‘Monuments Men’ Mixes Forgery and Facts
(l to r) Bill Murray, Dimitri Leonidas, George Clooney and Bob Balaban in Columbia Pictures' THE MONUMENTS MEN. ©Columbia Pictures. CR: Claudette Barius.

(l to r) Bill Murray, Dimitri Leonidas, George Clooney and Bob Balaban in Columbia Pictures’ THE MONUMENTS MEN. ©Columbia Pictures. CR: Claudette Barius.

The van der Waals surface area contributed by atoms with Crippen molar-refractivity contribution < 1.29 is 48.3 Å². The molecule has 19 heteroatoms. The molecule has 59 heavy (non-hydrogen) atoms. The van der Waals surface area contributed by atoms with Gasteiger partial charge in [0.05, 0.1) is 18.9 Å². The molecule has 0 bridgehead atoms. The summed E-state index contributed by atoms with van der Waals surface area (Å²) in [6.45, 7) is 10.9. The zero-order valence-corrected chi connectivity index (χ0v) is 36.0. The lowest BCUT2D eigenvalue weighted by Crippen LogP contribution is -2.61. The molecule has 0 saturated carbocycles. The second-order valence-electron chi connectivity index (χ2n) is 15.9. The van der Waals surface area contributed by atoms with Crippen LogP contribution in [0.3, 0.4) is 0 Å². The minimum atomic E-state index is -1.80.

By JAMES DAWSON Front Row Features Film Critic “The Monuments Men” alternates between a bland bloodlessness that even a couple of cast-member killings can’t make moving and director/co-writer George Clooney’s usual brand of smirking self-satisfaction that trivializes the based-on-a-true-story subject matter. The movie follows the exploits of seven art experts (two based on real people, the rest largely fictionalized) from various fields whose mission is to track down paintings and sculptures stolen from museums and private collectors by the Nazis during World War II. That task is made more urgent when the Allies learn of an “if we can’t have it, nobody can” German memo ordering that all confiscated works of art be destroyed if Der Fuhrer meets his demise. As someone notes in one of the film’s most dubious lines of dialog, “We have to hope no one gets Hitler. I never thought I’d say that.” Clooney is team leader Frank Stokes, based on the real-life George L. Stout, who headed the US Army’s Monuments, Fine Arts and Archives section. Stokes recruits a colorfully unlikely “Ocean’s 1944” team that includes Matt Damon as James Granger, based on Metropolitan Museum of Art curator James Rorimer. Their German-born Jewish driver and translator Sam Epstein (Dimitri Leonidas) is based on Harry Ettlinger, who enlisted at 18 after emigrating to America. The other Monuments Men are phonied-up “inspired by” constructs apparently designed to attract “Hogan’s Heroes” rather than high Renaissance fans. Bill Murray is a deadpan architect with not much to do except defuse a tense situation with a Nazi soldier and get mopey over a Christmas record he receives from his wife. John Goodman is an amiable basset-hound-faced sculptor too dumb to know he’s crawling under live bullets during basic training. Jean Dujardin is a French art dealer, Bob Balaban a prickly art historian and Hugh Bonneville a second-chance-seeking alcoholic who provides the film’s most mawkish and misplaced attempt at melodrama. The rest of the movie goes wrong by trying to keep things light with Clooney’s trademark tongue-in-cheek humor. A scene in which Damon’s Granger jokes about standing on a landmine that will explode when he steps off of it is made even more preposterous by the other characters needlessly risking their own lives by refusing to leave his side when he does so. Cate Blanchett delivers the film’s best performance as the quietly defiant Claire Simone, based on real-life Frenchwoman Rose Valland, who was the overseer of a Paris museum the Germans used to store stolen artworks for later distribution to various hiding places. Secretly working to undermine Nazi looting by keeping detailed records and supporting the Resistance, she initially mistrusts the Monuments Men’s motives as well. That’s the closest the movie comes to anything resembling cynicism, however. Although the screenplay mentions Brit bombers that almost destroyed “The Last Supper,” has a scene in which an American commanding officer makes it clear that preserving his men’s lives is his first priority and includes a dig at Allied generals who care more about gold reserves than cultural treasures, there’s no mention of any art-and-architecture outrages committed by Our Side, such as the needless firebombing of Dresden. A bit more nobody-is-completely-blameless realism and a less contrived cast of characters may have kept “The Monuments Men” from playing like a “Saving Private Rembrandt” propaganda piece.